How To Cope With The Terrible Twos
The terrible twos
The terrible twos can be a testing time for any parent, so I have made this page to help.
Even with the patience of a saint, a parent or carer will still struggle with their toddler during the terrible twos. When you have a stubborn toddler who will only do the opposite of what you say (or wont do anything at all), patience and willing to live can be fully tested.
Signs and symptoms of the terrible twos
The symptoms of the terrible twos vary from child to child; however there are a number of common signs that indicate your toddler is suffering from the terrible twos:
If your toddler wants to do something, they will be waiting for you at the door, coat half on, shoes on the wrong feet and nagging at you to hurry up. If your toddler does not want to do something the few inches you can move towards the door will feel like you are winning the war (until your toddler escapes your grip and you have to start all over again).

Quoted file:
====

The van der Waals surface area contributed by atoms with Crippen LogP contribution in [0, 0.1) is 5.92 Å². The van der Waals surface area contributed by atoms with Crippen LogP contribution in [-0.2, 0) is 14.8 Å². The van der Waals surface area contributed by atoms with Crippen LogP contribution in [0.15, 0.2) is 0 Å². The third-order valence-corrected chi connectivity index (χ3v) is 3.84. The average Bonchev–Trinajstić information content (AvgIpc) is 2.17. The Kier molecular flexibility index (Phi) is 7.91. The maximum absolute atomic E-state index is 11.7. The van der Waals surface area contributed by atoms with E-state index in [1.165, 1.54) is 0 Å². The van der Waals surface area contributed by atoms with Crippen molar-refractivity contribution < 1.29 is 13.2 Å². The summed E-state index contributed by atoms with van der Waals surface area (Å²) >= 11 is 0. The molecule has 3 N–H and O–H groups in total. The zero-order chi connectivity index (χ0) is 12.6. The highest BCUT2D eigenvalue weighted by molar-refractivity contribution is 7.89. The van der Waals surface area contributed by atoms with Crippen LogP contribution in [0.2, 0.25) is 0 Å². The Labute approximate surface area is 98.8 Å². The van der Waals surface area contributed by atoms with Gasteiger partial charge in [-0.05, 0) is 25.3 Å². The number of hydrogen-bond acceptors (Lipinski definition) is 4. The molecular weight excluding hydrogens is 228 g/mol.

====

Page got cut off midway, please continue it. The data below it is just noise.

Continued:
As well as this, your toddler may develop a raging temper, which will come from nowhere, catch you off guard and quite possibly leave you cowering in the corner while your toddler dictates the running of the house from now on.
Kicking, screaming and red faces all round are often common side effects of terrible twos temper tantrums.
Following on from the raging temper of the terrible twos will come your toddler new favourite word “no”. Anything you ask, say do, or even think of will be answered by this one simple word.
But there is good news!
There are ways you can stop the tantrums, get your toddler doing what you want and you can have a more chilled out, happy toddler.
Your toddler will be craving independance and will take any chance to learn new skills, such as feeding and dressing themselves.
Your child is thirsty for knowledge and will absorb like a sponge. Feed your childs desire to learn and become independant.